I read an interesting article in Mind/Shift. You can read it here. The article asks the question, “Is it possible to measure creativity?” And according to the article, the Torrance Test does just that – like the IQ test measures intelligence, it measures creativity.
I think that the value of creativity is easily accepted. There are many books and talks on the subject. Sir Ken Robinson, for example, writes about the topic of creativity and gave an excellent TED Talk about it, “How schools kill creativity.” Nowadays businesses are actively seeking creative people who are equipped not only to do the jobs of today, but who are also positioned to take on tomorrow’s not-yet-imagined jobs. Creativity is important. And the idea follows that it is important enough to be measured.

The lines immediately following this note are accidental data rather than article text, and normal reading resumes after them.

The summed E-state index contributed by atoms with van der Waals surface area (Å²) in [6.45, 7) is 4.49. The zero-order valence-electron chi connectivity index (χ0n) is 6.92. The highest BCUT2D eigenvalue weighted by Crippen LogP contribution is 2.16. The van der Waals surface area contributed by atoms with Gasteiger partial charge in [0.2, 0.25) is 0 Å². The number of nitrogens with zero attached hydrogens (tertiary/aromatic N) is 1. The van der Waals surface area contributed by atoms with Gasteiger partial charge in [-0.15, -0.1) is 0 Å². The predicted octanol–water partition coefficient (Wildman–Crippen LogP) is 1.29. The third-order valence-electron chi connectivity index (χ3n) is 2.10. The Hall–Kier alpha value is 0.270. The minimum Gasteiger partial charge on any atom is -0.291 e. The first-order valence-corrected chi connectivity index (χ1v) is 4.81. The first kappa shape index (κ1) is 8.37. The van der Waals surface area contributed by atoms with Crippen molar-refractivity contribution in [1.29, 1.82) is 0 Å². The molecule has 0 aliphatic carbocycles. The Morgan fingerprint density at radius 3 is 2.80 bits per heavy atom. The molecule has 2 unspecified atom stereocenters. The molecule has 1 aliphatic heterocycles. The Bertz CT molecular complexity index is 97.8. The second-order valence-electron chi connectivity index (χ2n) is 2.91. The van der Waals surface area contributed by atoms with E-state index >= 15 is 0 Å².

Let’s assume that assessments such as the Torrance Test validly evaluate the creativity. (Because, of course, there are many factors that go into assessment – not the least of which is measuring how good someone is at taking tests.) I wonder if we should measure creativity, just because we can. What are the broader consequences of pursuing the assessment of creativity? Doesn’t the act of putting creativity on a checklist or a scale inherently remove creativity from the equation? Creativity (like many critical thinking skills) seems to be a disposition that shifts through time and between cultures. I spoke about this idea with a colleague, and she asked an poignant question, “What is it about our society that we feel that measurement is the only way to understand achievement?” Instead of scoring creativity, we might better understand ourselves, our learners and creativity itself by approaching with a question of, “How does this [learner] explore his/her own creativity?” (also from my colleague).